So if the tape, and the numbers gleaned from watching the tape, don’t shed light on what made Jones the top quarterback on the Giants’ board, what does? What was the process?

Sometimes it’s not what you know, but who you know

As I mentioned before, the thing that truly separates the people on the inside of the NFL from those of us on the outside is the human element. They aren’t just relying on tape to form their opinions — they get to talk to the prospects and talk to the people around the prospects.

The dots connecting Jones to the Giants (and vice versa) were there for all of us to connect, and many did. But in our processes we didn’t weigh them nearly as heavily as the Giants must have. Knowing David Cutcliffe coached Mannings Peyton and Eli is different from sitting there and listening to him talk about it, as Jordan Raanan of ESPN writes Dave Gettleman, Kevin Abrams, and Pat Shurmur did.

Shurmur appeared to be sold during that trip to Duke, when the Giants’ contingent also sat down for two hours with Cutcliffe. It was during this meeting that Cutcliffe compared Jones, at this stage of his career, favorably to Eli and Peyton Manning.

”He kind of connected some of the things, because there were some comparisons to Eli,” Shurmur said after the draft.

The Giants, and Dave Gettleman in particular, must have a long-established relationship with Cutcliffe after making the trade to acquire Eli Manning back in 2004 — a trade executed by Ernie Accorsi, who Gettleman has referred to as his “consigliere”.

We also know that Gettleman was hugely impressed with Jones in person in the Senior Bowl game. Most scouts and evaluators go home by (or after) Thursday’s practice, but Gettleman made the decision to stay and watch the game. That’s where he and Jones seemed to have their meet-cute moment and Gettleman got all twitterpated.

“He walked out there and I saw a professional quarterback after the three series that I saw,”

We have to assume Jones, and the people around Jones, heavily informed their process and impressed the Giants enough to believe that the tape lied and Jones can be the biggest statistical outlier in recent memory.

Dave Gettleman is not an idiot.

I’ve questioned his decisions and his process plenty over the last 18 (or so) months, but I’ve never believed he was an idiot.

He knows, he has to know, he can’t not-know, that the decision to select Eli Manning’s successor is a momentous one.

If anything, we have undersold just how massive and far-reaching this decision is.

In drafting Daniel Jones, he will not only be (directly) compared to Dwayne Haskins for the foreseeable future, but also Drew Lock and Will Grier as players the Giants were also considered to be in the running for the top QB prospect after Kyler Murray. And while it might not be fair, Jones will also be compared to Sam Darnold and Josh Rosen, whom the Giants passed up (twice, in Rosen’s case). He will also be compared to (linebacker) Josh Allen and Ed Oliver, either of whom it was assumed the Giants would “run to the podium” to draft.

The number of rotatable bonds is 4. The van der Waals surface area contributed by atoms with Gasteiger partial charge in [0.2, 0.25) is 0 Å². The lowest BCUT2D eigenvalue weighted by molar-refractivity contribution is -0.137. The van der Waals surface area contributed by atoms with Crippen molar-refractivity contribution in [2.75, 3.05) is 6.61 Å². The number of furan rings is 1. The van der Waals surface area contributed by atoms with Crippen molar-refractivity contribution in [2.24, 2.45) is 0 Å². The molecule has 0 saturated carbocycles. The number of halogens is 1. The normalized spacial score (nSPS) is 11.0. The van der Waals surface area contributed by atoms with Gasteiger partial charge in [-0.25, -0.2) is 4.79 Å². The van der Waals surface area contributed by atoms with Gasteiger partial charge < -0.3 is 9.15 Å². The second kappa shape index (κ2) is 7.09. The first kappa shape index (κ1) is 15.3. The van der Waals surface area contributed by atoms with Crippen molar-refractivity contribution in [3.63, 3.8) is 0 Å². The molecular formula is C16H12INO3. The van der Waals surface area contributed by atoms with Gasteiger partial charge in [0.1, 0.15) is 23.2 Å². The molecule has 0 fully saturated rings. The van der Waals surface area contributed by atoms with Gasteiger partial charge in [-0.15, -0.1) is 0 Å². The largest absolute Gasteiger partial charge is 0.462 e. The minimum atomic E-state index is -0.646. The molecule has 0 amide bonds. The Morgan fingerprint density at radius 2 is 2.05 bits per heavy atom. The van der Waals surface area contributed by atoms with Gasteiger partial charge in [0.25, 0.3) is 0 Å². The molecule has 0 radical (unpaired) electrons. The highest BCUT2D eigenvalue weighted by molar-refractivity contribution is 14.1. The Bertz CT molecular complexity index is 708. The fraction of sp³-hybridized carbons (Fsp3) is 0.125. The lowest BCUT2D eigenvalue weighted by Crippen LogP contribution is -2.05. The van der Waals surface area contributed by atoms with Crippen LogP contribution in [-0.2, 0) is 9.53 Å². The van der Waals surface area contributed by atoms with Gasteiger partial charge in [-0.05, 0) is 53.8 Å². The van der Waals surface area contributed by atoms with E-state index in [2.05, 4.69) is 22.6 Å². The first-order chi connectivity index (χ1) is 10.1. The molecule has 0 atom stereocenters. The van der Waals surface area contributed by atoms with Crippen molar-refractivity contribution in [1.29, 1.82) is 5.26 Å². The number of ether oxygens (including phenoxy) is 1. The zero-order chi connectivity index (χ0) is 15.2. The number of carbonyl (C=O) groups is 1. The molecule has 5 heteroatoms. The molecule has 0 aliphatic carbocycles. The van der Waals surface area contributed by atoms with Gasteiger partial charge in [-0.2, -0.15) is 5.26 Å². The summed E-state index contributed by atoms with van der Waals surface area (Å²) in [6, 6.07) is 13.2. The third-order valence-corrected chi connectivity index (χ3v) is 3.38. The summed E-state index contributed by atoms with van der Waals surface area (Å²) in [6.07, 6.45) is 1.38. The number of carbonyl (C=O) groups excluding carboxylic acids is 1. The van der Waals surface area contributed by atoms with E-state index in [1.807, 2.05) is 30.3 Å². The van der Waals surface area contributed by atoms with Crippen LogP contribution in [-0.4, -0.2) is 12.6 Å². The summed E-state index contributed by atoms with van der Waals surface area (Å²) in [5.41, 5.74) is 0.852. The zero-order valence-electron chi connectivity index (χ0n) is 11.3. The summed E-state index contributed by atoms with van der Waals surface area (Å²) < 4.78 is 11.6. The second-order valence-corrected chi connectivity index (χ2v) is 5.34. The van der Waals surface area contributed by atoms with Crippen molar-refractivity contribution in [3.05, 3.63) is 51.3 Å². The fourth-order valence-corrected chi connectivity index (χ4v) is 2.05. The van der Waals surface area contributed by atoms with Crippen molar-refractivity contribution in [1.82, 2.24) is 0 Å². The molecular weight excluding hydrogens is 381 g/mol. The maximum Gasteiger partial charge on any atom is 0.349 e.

There’s also the Saquon Barkley factor.

Drafting Jones takes the heat off of Barkley, who we all assumed would be compared to Darnold, Rosen, and (quarterback) Josh Allen after the Giants opted to defy convention and draft a running back second overall. But four year from now the Giants could be weighing Barkley’s second contract, which will likely average over $20million per year. At the same time they will have to make a decision about Jones’ fifth-year option which will pay him an average of the top 10 players at his position. That will likely be over $30 million by then (it’s $29 million now). Even if the Salary cap eclipses $200 million by 2023, if you are going to have a quarter of your cap tied up in two players, they both better be franchise talents.

The Giants’ brass knows all of that, or at least they should.

And while we don’t know exactly what their process was, what they saw on tape, what they heard in meetings, or how heavily they weighted the eye test. We’ll probably never know the answers to those questions.

We know the Giants obviously liked Jones better than the other quarterbacks. And we can’t argue that they weren’t right to take “Their Guy” when they had the chance at sixth overall. But we can, and should, ask how and why Daniel Jones got to be “Their Guy”.

The process is important, and we should hope that its a rigorous one, even if we never get an answer as to what it is.


I did mention that Mark joined Dan and I for the Big Blue Big Board podcast. Not only do we discuss who Jones is as a player, but also much of what I ask above — with Mark adding his own inimitable eye for detail.